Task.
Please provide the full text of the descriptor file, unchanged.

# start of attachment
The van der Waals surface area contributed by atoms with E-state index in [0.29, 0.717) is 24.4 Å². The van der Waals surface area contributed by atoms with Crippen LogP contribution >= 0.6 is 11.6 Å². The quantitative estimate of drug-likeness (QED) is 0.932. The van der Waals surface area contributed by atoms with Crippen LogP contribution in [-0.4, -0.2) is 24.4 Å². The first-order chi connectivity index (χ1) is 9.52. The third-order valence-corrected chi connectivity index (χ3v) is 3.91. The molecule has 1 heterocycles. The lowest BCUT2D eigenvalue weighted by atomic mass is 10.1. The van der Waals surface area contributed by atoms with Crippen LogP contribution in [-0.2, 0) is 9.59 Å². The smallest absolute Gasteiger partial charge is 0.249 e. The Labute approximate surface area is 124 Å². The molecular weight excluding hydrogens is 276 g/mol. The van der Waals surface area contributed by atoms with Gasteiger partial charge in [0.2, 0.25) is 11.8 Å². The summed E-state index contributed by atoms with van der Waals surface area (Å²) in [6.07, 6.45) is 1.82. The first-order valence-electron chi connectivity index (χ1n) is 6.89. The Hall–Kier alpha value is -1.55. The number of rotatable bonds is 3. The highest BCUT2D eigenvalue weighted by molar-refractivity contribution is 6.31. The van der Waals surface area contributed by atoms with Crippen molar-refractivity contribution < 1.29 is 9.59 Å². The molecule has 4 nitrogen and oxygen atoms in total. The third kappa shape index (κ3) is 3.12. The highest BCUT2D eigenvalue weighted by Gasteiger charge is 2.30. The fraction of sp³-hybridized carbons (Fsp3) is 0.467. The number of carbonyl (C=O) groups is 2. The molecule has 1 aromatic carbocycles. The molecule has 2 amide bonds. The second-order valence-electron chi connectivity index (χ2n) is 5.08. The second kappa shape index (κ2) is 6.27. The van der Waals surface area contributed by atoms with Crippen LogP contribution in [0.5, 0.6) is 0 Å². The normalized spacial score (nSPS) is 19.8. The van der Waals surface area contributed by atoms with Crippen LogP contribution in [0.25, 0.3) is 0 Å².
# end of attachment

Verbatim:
The van der Waals surface area contributed by atoms with E-state index in [0.29, 0.717) is 24.4 Å². The van der Waals surface area contributed by atoms with Crippen LogP contribution >= 0.6 is 11.6 Å². The quantitative estimate of drug-likeness (QED) is 0.932. The van der Waals surface area contributed by atoms with Crippen LogP contribution in [-0.4, -0.2) is 24.4 Å². The first-order chi connectivity index (χ1) is 9.52. The third-order valence-corrected chi connectivity index (χ3v) is 3.91. The molecule has 1 heterocycles. The lowest BCUT2D eigenvalue weighted by atomic mass is 10.1. The van der Waals surface area contributed by atoms with Crippen LogP contribution in [-0.2, 0) is 9.59 Å². The smallest absolute Gasteiger partial charge is 0.249 e. The Labute approximate surface area is 124 Å². The molecular weight excluding hydrogens is 276 g/mol. The van der Waals surface area contributed by atoms with Gasteiger partial charge in [0.2, 0.25) is 11.8 Å². The summed E-state index contributed by atoms with van der Waals surface area (Å²) in [6.07, 6.45) is 1.82. The first-order valence-electron chi connectivity index (χ1n) is 6.89. The Hall–Kier alpha value is -1.55. The number of rotatable bonds is 3. The highest BCUT2D eigenvalue weighted by molar-refractivity contribution is 6.31. The van der Waals surface area contributed by atoms with Crippen molar-refractivity contribution < 1.29 is 9.59 Å². The molecule has 4 nitrogen and oxygen atoms in total. The third kappa shape index (κ3) is 3.12. The highest BCUT2D eigenvalue weighted by Gasteiger charge is 2.30. The fraction of sp³-hybridized carbons (Fsp3) is 0.467. The number of carbonyl (C=O) groups is 2. The molecule has 1 aromatic carbocycles. The molecule has 2 amide bonds. The second-order valence-electron chi connectivity index (χ2n) is 5.08. The second kappa shape index (κ2) is 6.27. The van der Waals surface area contributed by atoms with Crippen LogP contribution in [0.5, 0.6) is 0 Å². The normalized spacial score (nSPS) is 19.8. The van der Waals surface area contributed by atoms with Crippen LogP contribution in [0.25, 0.3) is 0 Å².